Reports

March 10, 2017 - Updated on March 12, 2017

The dubious but lucrative surveillance business


Surveillance of the Internet and telecommunications is above all the prerogative of governments that are on RSF’s list of Enemies of the Internet, regimes that cite “the nation’s vital interests” as grounds for being the most repressive in the world with regards to online freedom of information. The front runners are authoritarian regimes such as China, Iran, Syria and Uzbekistan, which have acquired and continue to acquire technology that allows them to spy on anything said or done by critical journalists, bloggers and Internet activists.


In countries that are regarded as democratic, such as France, the United Kingdom, United States, Australia and Mexico (see below), surveillance technology is used on security grounds and the confidentiality of journalists’ sources is under attack.


Is an ethical role for telecom companies in Iran possible?


Iran is one of the most repressive countries with regards to monitoring and controlling Internet users. A cyber-police force keeps a permanent eye on the Iranian public’s online activities. In the past three years, more than 100 Internet users, including many journalists and citizen journalists, have been arbitrarily summoned and arrested in various cities and some have been given harsh sentences.


Most of these journalists, both professional and non-professional, are the victims of surveillance technology known as Lawful Interception Management Systems (LIMS). But even under the Revolutionary Guard, this technology is used in an unlawful manner in Iran. In the wake of the historic accord on nuclear issues reached in January 2015, a growing number of telecom sector companies (including Vodafone, Telecom Italia, AT&T and Nokia) envisage investing in Iran. The French company Orange has begun talks on acquiring a stake in the leading Iranian mobile phone company MCI, which is controlled by the Revolutionary Guard, although it is vague about its intentions. “Like other international operators, the group is studying the opportunities offered by the Iranian market,” Orange has said. Vivaction is another French company that is in “the phase of rediscovering the market” in Iran. Richard Marry, one of its representatives said: “We have been going every month to Iran for more than 12 months to meet with the telecom ecosystem.”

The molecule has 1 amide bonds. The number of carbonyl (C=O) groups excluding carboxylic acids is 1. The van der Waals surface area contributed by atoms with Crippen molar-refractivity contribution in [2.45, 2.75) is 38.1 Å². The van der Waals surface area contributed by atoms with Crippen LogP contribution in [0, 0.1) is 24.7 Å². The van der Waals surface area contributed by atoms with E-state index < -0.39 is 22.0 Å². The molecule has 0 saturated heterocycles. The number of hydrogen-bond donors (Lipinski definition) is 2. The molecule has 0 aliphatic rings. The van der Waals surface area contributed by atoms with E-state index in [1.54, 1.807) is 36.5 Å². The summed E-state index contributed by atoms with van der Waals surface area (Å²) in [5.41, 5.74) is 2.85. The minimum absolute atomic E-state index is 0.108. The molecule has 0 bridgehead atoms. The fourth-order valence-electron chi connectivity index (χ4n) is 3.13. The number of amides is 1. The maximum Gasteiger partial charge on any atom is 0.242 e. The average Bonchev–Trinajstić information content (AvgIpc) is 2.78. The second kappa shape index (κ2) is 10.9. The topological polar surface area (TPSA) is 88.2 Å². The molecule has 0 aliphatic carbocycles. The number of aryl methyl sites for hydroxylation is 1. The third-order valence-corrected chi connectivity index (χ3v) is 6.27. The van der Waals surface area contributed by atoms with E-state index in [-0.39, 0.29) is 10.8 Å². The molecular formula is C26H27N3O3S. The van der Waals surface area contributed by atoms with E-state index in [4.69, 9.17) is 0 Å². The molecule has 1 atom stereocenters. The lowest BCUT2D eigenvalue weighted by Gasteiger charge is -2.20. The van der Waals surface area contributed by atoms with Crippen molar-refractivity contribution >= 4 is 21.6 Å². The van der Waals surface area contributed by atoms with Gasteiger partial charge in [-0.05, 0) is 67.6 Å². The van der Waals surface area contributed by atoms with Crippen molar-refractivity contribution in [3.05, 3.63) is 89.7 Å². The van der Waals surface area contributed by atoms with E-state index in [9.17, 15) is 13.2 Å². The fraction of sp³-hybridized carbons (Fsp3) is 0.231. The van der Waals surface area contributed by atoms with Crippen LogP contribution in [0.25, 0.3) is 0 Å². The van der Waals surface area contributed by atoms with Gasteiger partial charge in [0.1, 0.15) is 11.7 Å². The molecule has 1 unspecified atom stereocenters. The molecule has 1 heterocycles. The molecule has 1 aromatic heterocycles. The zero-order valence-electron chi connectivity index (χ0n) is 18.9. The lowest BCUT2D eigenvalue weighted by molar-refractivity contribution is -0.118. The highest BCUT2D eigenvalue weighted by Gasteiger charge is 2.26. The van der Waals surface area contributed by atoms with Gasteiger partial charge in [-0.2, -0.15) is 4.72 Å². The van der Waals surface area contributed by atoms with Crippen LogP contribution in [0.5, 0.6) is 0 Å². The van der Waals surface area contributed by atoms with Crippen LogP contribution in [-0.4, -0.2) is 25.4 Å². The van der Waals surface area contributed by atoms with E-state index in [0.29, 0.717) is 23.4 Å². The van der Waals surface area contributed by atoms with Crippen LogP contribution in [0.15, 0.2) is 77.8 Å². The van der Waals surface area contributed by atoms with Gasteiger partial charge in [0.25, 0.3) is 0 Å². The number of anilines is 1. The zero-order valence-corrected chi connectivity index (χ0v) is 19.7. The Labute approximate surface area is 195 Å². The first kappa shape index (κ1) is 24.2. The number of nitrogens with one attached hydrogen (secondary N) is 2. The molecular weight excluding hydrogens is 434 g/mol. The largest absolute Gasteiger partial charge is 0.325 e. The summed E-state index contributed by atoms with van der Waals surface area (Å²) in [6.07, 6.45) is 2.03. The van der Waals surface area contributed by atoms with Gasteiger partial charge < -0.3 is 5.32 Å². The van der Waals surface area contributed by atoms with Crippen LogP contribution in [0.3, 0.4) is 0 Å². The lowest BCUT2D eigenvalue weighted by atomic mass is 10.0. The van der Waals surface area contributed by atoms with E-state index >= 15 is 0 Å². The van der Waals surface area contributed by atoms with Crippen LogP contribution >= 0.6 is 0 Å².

Reza Moini, the head of RSF’s Iran-Afghanistan desk, comments: “With a mobile phone penetration rate of well over 100% and given that almost one household in two has a fixed line Internet connection, it is not only legitimate to ask what kind of presence international companies plan to establish in Iran but it is also essential that these companies are transparent about the accords they sign or are about to sign with the regime. We don’t want a repetition of the Nokia-Siemens and Ericsson cases.”


RSF issued a statement in September 2011criticizing the kind of cooperation that exists between many western companies and the Iranian regime and calling for international sanctions to be applied against them whenever it was established that the technology or infrastructure that they were installing in Iran allowed the regime to spy on and persecute the population.



Hacking Team and NSO: abetting Enemies of the Internet



In a special report on surveillance in March 2013, RSF for the first time spotlighted five “digital era mercenaries” – companies based in the United Kingdom, Germany, Italy, France and the United States whose products are used by repressive regimes to violate human rights and freedom of information. They included the Milan-based company Hacking Team, which sells “offensive” surveillance technology to Morocco and the United Arab Emirates that is used by their governments to spy on news websites and human rights activists.


HackingTeam was back in the news again in July 2015, when hackers got into its networks and obtained several hundred gigabytes of data, including many emails about its clients and the products being sold to them. The emails confirmed that France, Morocco, Sudan and Thailand and other countries were interested in its products, including Remote Control System (RCS), which was designed to enable government agencies to circumvent data encryption. The hacked emails also revealed that the Rwandan government had tried unsuccessfully to buy RCS in 2012. More surprisingly, they also showed that Mexico was HackingTeam’s biggest client, with 6 million dollars of purchases. The list of Mexican clients included the interior ministry, the federal police, the army, the navy, the domestic intelligence agency, the attorney-general’s office, state governments and even the state oil company PEMEX.